It is said that a dog wears his heart on his tail and that the tail of a dog acts as a barometer for his emotions.
This meter of emotions can be held under complete control through a human's tone of voice, let alone the off the Richter Scale excitement from a scratch in a favorite spot.
The emotional bond between humans and dogs is strong and runs deep between both parties.
Losing a tail wagging companion is never easy.
When dealing with any type of loss, books, movies, poetry and inspirational tapes provide a mechanism to help sort through mixed emotions.
These items also help to facilitate healing, which is fundamental to the process of closure needed at the end of any meaningful relationship.
The book Marley & Me deals with the loss of a tail wagging companion and brings to light many important aspects of a human-canine relationship.
For anyone who has ever sat down to read this book, the first chapter is one that creates a real choke hold on dog lovers.
Marley so captures the essence of the emotional bonding that takes place between a person and a special canine that for most readers it brings about the experience a joyful-cry.
Author, John Grogan's words captured the hearts of readers in such a way that his first book propelled with ease to the top of the best seller's list in 2005.
Although written for an adult audience, Grogan's work quickly became popular among young readers.
Along with his latest memoir, The Longest Trip Home, Grogan has since authored several books geared for children.
Grogan's highly acclaimed collection of fully illustrated children's books includes: Bad Dog Marley, Marley Goes to School, and A Very Marley Christmas.
Grogan's books are ones that help an individual cope with the loss of a tail-wagging companion as his works expresses both the joy and sorrow encountered in the privilege of sharing one's life with a canine.
Because of the special nature of dogs, many classic books that are composed around canines.
Included in canine literature are the books: Old Yeller, Lassie, Beautiful Joe, Big Red, Rin Tin Tin, White Fang and The Incredible Journey.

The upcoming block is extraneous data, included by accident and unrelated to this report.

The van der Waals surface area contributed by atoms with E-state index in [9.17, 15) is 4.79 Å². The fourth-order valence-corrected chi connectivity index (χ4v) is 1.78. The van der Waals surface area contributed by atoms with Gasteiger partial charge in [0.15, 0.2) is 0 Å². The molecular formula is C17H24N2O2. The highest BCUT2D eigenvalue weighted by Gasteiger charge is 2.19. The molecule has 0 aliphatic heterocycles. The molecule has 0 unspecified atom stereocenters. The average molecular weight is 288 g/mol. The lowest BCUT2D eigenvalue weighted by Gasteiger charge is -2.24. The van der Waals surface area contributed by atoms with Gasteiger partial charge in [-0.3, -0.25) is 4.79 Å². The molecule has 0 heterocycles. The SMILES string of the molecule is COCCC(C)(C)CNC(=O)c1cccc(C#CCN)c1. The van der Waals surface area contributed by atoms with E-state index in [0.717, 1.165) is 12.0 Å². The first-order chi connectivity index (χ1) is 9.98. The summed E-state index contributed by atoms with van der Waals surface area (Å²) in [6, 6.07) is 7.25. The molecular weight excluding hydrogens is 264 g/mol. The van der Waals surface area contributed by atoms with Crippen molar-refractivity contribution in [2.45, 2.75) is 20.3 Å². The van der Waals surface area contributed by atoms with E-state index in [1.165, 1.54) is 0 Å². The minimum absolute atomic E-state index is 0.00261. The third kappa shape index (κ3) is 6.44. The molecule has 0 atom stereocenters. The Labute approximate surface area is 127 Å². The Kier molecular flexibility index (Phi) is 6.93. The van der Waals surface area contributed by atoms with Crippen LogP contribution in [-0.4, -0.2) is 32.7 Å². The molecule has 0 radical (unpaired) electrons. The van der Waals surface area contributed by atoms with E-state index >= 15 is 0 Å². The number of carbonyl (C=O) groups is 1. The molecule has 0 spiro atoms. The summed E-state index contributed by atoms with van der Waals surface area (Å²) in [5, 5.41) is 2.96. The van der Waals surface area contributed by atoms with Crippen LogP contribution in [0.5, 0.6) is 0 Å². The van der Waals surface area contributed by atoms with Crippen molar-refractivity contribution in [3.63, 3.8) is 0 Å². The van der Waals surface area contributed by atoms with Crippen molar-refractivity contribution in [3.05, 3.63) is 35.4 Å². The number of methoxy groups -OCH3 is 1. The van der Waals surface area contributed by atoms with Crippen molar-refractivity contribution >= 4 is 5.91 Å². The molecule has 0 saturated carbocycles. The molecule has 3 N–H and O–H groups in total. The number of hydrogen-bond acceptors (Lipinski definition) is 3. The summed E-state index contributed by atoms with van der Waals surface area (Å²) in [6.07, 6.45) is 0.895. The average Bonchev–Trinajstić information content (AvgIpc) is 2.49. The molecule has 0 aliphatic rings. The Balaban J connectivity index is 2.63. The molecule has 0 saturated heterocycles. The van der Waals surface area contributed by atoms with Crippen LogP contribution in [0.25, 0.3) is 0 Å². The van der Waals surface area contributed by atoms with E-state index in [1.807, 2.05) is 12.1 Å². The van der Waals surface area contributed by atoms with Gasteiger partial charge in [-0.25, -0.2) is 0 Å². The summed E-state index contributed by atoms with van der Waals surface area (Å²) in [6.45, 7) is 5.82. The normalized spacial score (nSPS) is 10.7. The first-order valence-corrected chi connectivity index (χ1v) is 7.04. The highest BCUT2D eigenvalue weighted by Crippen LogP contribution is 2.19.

Of course no children's classic canine-book collection would be complete without the novel, A Dog of Flanders.
Most of these books have been adapted for film or TV, but the books serve more as a form of literary art, rather than entertainment.
Dogs are such unique creatures that various canine-ality types have been immortalized in cartoonland, with some of our favorites including: Snoopy, Scooby Doo, Blues Clues, Hunckleberry Hound, Underdog, Odie, Droopy Dog, Pluto, Goofy and Quick Draw McGraw.
Both the big screen and the little screen have produced its share of celebrity hounds and animated classics such as: Lady and the Tramp, 101 Dalmatians, The Shaggy Dogs, Turner and Hooch, Wishbone and Benji.
Clearly, and as exemplified by celebrities like Paris Hilton and Oprah, dogs rule Hollywood.
The emotional bond that develops between humans and canines is like no other human-animal relationship on the planet.
In light of the many important roles and services dogs provide, canine attributes deserve special recognition and praise.
With all due respect to the other creatures with whom we share this planet, it is the diverse nature, skill set, and intelligence of the canine species that comes into play with so many important aspects of human existence.
With over 400 recognized breeds of dogs around the world, the canine species is the most varied mammal on the planet.
The selective breeding of dogs to enhance particular characteristics has created a plethora of new shapes and sizes over the past 150 years.
Many of these characteristics were breed for task-orientated purposes, as dogs have historically held positions as herders, guardians and rescue animals.
The annual Westminster Kennel Club Dog Show, considered to be America's most prestigious dog show, judges a wide variety of breeds during the two-day event.
More than 2500 dogs, from over 150 breeds are judged closely by eminent American Kennel Club (AKC) judges.
One can truly see how varied this species has become during the past century and a half by watching the Westminster.